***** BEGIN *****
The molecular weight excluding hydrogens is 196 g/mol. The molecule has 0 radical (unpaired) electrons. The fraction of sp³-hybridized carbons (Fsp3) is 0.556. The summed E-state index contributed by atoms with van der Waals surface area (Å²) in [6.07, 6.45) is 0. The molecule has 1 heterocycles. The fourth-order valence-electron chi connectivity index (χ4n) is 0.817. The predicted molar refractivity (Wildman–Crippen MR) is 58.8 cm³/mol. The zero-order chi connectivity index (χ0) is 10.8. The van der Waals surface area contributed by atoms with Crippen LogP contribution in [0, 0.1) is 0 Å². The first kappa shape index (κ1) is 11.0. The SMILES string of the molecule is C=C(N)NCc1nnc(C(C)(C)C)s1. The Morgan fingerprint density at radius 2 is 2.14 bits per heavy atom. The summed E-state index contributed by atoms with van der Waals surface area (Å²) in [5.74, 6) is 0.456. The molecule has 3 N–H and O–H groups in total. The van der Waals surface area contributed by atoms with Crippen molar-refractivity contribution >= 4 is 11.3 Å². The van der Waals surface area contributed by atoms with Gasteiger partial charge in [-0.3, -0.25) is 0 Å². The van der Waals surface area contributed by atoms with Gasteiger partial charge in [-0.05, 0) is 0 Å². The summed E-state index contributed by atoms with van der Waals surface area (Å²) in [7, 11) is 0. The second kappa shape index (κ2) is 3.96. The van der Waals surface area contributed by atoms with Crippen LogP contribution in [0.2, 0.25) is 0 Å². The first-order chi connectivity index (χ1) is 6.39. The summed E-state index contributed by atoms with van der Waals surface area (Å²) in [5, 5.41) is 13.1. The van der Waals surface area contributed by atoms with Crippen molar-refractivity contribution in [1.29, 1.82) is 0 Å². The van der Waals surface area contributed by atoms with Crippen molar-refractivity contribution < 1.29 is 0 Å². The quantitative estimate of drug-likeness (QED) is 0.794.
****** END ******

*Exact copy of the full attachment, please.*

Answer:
The molecular weight excluding hydrogens is 196 g/mol. The molecule has 0 radical (unpaired) electrons. The fraction of sp³-hybridized carbons (Fsp3) is 0.556. The summed E-state index contributed by atoms with van der Waals surface area (Å²) in [6.07, 6.45) is 0. The molecule has 1 heterocycles. The fourth-order valence-electron chi connectivity index (χ4n) is 0.817. The predicted molar refractivity (Wildman–Crippen MR) is 58.8 cm³/mol. The zero-order chi connectivity index (χ0) is 10.8. The van der Waals surface area contributed by atoms with Crippen LogP contribution in [0, 0.1) is 0 Å². The first kappa shape index (κ1) is 11.0. The SMILES string of the molecule is C=C(N)NCc1nnc(C(C)(C)C)s1. The Morgan fingerprint density at radius 2 is 2.14 bits per heavy atom. The summed E-state index contributed by atoms with van der Waals surface area (Å²) in [5.74, 6) is 0.456. The molecule has 3 N–H and O–H groups in total. The van der Waals surface area contributed by atoms with Crippen molar-refractivity contribution >= 4 is 11.3 Å². The van der Waals surface area contributed by atoms with Gasteiger partial charge in [-0.3, -0.25) is 0 Å². The van der Waals surface area contributed by atoms with Gasteiger partial charge in [-0.05, 0) is 0 Å². The summed E-state index contributed by atoms with van der Waals surface area (Å²) in [7, 11) is 0. The second kappa shape index (κ2) is 3.96. The van der Waals surface area contributed by atoms with Crippen LogP contribution in [0.2, 0.25) is 0 Å². The first-order chi connectivity index (χ1) is 6.39. The summed E-state index contributed by atoms with van der Waals surface area (Å²) in [5, 5.41) is 13.1. The van der Waals surface area contributed by atoms with Crippen molar-refractivity contribution in [1.29, 1.82) is 0 Å². The van der Waals surface area contributed by atoms with Crippen molar-refractivity contribution < 1.29 is 0 Å². The quantitative estimate of drug-likeness (QED) is 0.794.